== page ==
Starting July 1, the revisions to the California Building Energy Code took effect.  These “incremental increases” in code requirements are designed so that they do not shock the building market.

Some highlights of the revisions for nonresidential construction include:

  • The design team is required to complete a commissioning plan before building begins.
  • Lighting and heating, ventilating and air conditioning systems must be on separate electric panels so that designers know exactly where the energy use comes from.
  • Automatic scheduling and timed switch controls that turn lights off during daylight hours are required.
  • New buildings must be “solar ready” with rooftop accommodation for panel anchors and wiring pathways.

The revisions are designed to decrease energy consumption for residential buildings by 35 percent and for nonresidential buildings by 25 percent over the former 2008 standards.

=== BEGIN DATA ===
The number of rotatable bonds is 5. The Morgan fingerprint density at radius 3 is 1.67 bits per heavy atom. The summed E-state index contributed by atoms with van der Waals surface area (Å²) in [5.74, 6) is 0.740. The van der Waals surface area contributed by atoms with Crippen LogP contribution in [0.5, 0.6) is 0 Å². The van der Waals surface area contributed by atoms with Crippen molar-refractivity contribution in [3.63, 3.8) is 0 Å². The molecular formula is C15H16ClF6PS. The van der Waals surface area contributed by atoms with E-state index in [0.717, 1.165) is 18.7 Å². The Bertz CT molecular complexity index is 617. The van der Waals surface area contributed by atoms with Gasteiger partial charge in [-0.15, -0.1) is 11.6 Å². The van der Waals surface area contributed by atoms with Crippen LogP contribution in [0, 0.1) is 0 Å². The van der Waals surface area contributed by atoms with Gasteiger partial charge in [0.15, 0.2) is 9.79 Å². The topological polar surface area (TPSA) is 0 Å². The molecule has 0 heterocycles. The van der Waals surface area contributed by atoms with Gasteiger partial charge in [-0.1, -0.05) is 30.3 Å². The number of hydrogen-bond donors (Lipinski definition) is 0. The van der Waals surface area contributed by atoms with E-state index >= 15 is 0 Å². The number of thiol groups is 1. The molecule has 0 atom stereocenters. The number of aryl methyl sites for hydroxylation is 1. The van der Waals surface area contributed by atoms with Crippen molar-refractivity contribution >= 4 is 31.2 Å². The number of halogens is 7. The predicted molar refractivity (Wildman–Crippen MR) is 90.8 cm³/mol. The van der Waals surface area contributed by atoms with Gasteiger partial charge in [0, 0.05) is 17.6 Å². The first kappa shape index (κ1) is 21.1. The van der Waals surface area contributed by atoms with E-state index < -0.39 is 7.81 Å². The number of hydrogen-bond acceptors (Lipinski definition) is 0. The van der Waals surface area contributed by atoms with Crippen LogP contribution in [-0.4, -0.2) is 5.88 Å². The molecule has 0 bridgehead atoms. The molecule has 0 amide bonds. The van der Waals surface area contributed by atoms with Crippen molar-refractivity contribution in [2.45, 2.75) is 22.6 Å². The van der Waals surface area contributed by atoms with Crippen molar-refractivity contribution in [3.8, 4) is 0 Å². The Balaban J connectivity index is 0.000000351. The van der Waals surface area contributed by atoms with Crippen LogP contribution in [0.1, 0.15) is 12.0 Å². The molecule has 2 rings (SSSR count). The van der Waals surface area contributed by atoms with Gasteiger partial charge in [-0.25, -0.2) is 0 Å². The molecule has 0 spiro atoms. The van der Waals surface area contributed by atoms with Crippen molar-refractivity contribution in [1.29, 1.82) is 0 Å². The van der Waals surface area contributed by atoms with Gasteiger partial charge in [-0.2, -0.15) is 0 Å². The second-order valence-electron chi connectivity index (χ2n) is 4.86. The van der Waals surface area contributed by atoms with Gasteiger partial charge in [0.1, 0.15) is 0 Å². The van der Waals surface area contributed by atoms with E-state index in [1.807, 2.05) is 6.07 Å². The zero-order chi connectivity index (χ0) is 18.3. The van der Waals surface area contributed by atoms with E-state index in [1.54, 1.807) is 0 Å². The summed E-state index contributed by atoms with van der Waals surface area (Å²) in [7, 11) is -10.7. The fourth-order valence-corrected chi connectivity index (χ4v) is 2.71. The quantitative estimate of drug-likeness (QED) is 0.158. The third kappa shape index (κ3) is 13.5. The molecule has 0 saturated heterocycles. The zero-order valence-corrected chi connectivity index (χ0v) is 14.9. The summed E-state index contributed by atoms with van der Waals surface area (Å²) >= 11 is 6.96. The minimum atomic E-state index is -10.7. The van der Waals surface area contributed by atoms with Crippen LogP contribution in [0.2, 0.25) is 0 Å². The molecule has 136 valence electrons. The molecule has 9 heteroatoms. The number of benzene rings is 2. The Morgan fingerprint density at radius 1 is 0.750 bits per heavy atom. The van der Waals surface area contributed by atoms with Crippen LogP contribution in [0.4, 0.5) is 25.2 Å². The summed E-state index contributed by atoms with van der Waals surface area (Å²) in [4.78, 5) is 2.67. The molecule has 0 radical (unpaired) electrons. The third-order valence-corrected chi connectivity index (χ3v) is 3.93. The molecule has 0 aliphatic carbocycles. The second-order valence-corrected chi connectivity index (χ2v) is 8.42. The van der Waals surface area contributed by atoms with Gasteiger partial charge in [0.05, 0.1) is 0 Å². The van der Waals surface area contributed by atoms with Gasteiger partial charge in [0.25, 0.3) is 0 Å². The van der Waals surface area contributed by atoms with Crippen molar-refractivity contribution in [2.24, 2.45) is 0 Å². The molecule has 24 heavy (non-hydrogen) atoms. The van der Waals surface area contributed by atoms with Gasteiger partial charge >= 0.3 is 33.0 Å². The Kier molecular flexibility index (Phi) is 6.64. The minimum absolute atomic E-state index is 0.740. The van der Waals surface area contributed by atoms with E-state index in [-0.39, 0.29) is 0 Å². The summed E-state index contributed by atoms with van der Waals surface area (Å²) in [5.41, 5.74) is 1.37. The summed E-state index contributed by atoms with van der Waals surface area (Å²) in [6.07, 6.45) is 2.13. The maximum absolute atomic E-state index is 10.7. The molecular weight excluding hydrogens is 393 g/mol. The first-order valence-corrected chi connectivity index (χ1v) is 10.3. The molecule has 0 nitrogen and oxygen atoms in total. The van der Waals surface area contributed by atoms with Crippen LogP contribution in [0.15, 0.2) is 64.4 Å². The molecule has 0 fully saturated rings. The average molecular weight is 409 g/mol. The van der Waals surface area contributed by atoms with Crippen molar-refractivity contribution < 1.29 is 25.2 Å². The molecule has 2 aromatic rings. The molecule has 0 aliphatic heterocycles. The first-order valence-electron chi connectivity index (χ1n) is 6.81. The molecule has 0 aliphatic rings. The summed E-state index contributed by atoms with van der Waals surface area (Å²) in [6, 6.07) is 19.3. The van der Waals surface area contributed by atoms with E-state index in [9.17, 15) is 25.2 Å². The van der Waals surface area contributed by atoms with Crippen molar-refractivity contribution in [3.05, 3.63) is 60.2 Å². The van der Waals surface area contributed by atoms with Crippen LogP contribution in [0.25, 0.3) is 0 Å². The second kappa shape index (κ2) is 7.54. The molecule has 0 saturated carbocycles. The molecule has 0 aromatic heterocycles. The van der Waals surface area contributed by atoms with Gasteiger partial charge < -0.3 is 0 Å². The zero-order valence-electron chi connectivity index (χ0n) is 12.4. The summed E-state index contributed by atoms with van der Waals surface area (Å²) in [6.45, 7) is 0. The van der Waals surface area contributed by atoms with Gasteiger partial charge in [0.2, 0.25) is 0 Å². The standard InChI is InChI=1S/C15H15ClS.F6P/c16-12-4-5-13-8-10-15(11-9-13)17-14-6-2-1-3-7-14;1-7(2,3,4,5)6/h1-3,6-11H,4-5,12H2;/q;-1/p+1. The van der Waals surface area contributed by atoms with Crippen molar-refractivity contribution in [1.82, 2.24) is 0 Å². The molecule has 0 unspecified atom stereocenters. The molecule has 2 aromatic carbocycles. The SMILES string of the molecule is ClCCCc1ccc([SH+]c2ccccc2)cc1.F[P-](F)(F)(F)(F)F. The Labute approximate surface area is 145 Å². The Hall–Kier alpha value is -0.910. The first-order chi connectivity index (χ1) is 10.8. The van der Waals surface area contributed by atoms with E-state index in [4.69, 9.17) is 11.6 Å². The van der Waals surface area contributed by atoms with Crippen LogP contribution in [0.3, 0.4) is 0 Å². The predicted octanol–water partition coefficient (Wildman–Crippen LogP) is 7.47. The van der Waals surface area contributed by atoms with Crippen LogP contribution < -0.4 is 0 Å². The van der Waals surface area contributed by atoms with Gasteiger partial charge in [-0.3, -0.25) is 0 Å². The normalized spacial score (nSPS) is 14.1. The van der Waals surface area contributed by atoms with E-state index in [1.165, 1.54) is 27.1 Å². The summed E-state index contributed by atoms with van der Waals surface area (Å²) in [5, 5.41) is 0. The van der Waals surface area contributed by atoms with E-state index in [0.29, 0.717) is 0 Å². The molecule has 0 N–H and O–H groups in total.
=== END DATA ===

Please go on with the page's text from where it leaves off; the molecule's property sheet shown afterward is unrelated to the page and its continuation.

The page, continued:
For new residential construction, the changes to the standards add approximately $2,000 to new residential building construction costs. Estimated energy savings to homeowners, however, add up to more than $6,000 over 30 years.

In total, these standards are estimated to save 200 million gallons of water (equal to more than 6.5 million laundry loads) and will avoid 170,500 tons of greenhouse gas emissions a year.

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